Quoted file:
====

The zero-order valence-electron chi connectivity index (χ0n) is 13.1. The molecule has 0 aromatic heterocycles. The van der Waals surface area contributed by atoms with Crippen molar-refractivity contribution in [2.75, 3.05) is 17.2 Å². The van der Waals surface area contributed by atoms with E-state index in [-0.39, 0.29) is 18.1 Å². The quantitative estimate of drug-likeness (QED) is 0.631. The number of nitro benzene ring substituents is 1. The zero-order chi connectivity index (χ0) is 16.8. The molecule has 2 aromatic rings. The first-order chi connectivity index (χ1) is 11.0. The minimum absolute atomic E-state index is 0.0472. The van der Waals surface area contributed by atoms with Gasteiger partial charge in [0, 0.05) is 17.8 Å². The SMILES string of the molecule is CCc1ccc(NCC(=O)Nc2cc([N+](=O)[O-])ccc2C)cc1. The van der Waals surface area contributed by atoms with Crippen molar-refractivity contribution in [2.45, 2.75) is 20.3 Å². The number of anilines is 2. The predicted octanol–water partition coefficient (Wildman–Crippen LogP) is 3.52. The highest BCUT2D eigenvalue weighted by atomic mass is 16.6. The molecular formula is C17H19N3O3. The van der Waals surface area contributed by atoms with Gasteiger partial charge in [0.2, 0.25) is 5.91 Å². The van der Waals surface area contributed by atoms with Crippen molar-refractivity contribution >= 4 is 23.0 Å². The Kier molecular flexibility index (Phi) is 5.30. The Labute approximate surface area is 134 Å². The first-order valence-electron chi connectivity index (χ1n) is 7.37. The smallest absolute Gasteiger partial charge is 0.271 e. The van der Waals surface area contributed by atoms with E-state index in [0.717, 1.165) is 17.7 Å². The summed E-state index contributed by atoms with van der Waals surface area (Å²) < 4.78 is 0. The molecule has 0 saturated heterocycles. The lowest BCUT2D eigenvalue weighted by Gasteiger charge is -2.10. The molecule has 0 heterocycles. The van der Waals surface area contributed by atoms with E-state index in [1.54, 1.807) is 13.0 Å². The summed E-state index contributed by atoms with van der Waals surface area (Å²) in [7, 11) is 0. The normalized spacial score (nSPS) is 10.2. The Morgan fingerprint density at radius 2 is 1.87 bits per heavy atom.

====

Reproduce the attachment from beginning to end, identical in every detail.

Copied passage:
The zero-order valence-electron chi connectivity index (χ0n) is 13.1. The molecule has 0 aromatic heterocycles. The van der Waals surface area contributed by atoms with Crippen molar-refractivity contribution in [2.75, 3.05) is 17.2 Å². The van der Waals surface area contributed by atoms with E-state index in [-0.39, 0.29) is 18.1 Å². The quantitative estimate of drug-likeness (QED) is 0.631. The number of nitro benzene ring substituents is 1. The zero-order chi connectivity index (χ0) is 16.8. The molecule has 2 aromatic rings. The first-order chi connectivity index (χ1) is 11.0. The minimum absolute atomic E-state index is 0.0472. The van der Waals surface area contributed by atoms with Gasteiger partial charge in [0, 0.05) is 17.8 Å². The SMILES string of the molecule is CCc1ccc(NCC(=O)Nc2cc([N+](=O)[O-])ccc2C)cc1. The van der Waals surface area contributed by atoms with Crippen molar-refractivity contribution in [2.45, 2.75) is 20.3 Å². The number of anilines is 2. The predicted octanol–water partition coefficient (Wildman–Crippen LogP) is 3.52. The highest BCUT2D eigenvalue weighted by atomic mass is 16.6. The molecular formula is C17H19N3O3. The van der Waals surface area contributed by atoms with Gasteiger partial charge in [0.2, 0.25) is 5.91 Å². The van der Waals surface area contributed by atoms with Crippen molar-refractivity contribution >= 4 is 23.0 Å². The Kier molecular flexibility index (Phi) is 5.30. The Labute approximate surface area is 134 Å². The first-order valence-electron chi connectivity index (χ1n) is 7.37. The smallest absolute Gasteiger partial charge is 0.271 e. The van der Waals surface area contributed by atoms with E-state index in [0.717, 1.165) is 17.7 Å². The summed E-state index contributed by atoms with van der Waals surface area (Å²) < 4.78 is 0. The molecule has 0 saturated heterocycles. The lowest BCUT2D eigenvalue weighted by Gasteiger charge is -2.10. The molecule has 0 heterocycles. The van der Waals surface area contributed by atoms with E-state index in [1.54, 1.807) is 13.0 Å². The summed E-state index contributed by atoms with van der Waals surface area (Å²) in [7, 11) is 0. The normalized spacial score (nSPS) is 10.2. The Morgan fingerprint density at radius 2 is 1.87 bits per heavy atom.